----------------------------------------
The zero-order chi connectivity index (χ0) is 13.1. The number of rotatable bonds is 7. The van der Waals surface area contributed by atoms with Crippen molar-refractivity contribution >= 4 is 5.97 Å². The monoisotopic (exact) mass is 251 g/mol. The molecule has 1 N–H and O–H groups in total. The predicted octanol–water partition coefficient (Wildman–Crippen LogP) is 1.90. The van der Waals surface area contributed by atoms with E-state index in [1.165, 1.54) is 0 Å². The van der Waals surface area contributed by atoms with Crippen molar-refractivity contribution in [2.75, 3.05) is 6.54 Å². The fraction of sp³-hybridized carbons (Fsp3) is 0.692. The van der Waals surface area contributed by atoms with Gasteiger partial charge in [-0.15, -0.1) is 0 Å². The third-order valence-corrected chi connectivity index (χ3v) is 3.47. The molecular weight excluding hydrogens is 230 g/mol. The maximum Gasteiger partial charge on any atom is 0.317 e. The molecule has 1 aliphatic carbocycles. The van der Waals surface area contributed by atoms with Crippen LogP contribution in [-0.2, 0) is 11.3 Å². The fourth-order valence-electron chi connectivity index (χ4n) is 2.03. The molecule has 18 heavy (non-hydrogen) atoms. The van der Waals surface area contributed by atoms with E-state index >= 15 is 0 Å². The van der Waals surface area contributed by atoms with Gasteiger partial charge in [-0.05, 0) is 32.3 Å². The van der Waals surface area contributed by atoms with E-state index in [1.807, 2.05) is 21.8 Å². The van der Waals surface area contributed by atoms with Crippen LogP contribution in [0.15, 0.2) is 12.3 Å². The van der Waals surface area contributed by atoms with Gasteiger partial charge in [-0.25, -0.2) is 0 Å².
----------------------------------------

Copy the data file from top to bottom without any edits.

The zero-order chi connectivity index (χ0) is 13.1. The number of rotatable bonds is 7. The van der Waals surface area contributed by atoms with Crippen molar-refractivity contribution >= 4 is 5.97 Å². The monoisotopic (exact) mass is 251 g/mol. The molecule has 1 N–H and O–H groups in total. The predicted octanol–water partition coefficient (Wildman–Crippen LogP) is 1.90. The van der Waals surface area contributed by atoms with E-state index in [1.165, 1.54) is 0 Å². The van der Waals surface area contributed by atoms with Crippen molar-refractivity contribution in [2.75, 3.05) is 6.54 Å². The fraction of sp³-hybridized carbons (Fsp3) is 0.692. The van der Waals surface area contributed by atoms with Gasteiger partial charge in [-0.15, -0.1) is 0 Å². The third-order valence-corrected chi connectivity index (χ3v) is 3.47. The molecular weight excluding hydrogens is 230 g/mol. The maximum Gasteiger partial charge on any atom is 0.317 e. The molecule has 1 aliphatic carbocycles. The van der Waals surface area contributed by atoms with Crippen LogP contribution in [-0.2, 0) is 11.3 Å². The fourth-order valence-electron chi connectivity index (χ4n) is 2.03. The molecule has 18 heavy (non-hydrogen) atoms. The van der Waals surface area contributed by atoms with E-state index >= 15 is 0 Å². The van der Waals surface area contributed by atoms with Gasteiger partial charge in [-0.05, 0) is 32.3 Å². The van der Waals surface area contributed by atoms with E-state index in [1.807, 2.05) is 21.8 Å². The van der Waals surface area contributed by atoms with Crippen LogP contribution in [0.15, 0.2) is 12.3 Å². The van der Waals surface area contributed by atoms with Gasteiger partial charge in [-0.25, -0.2) is 0 Å².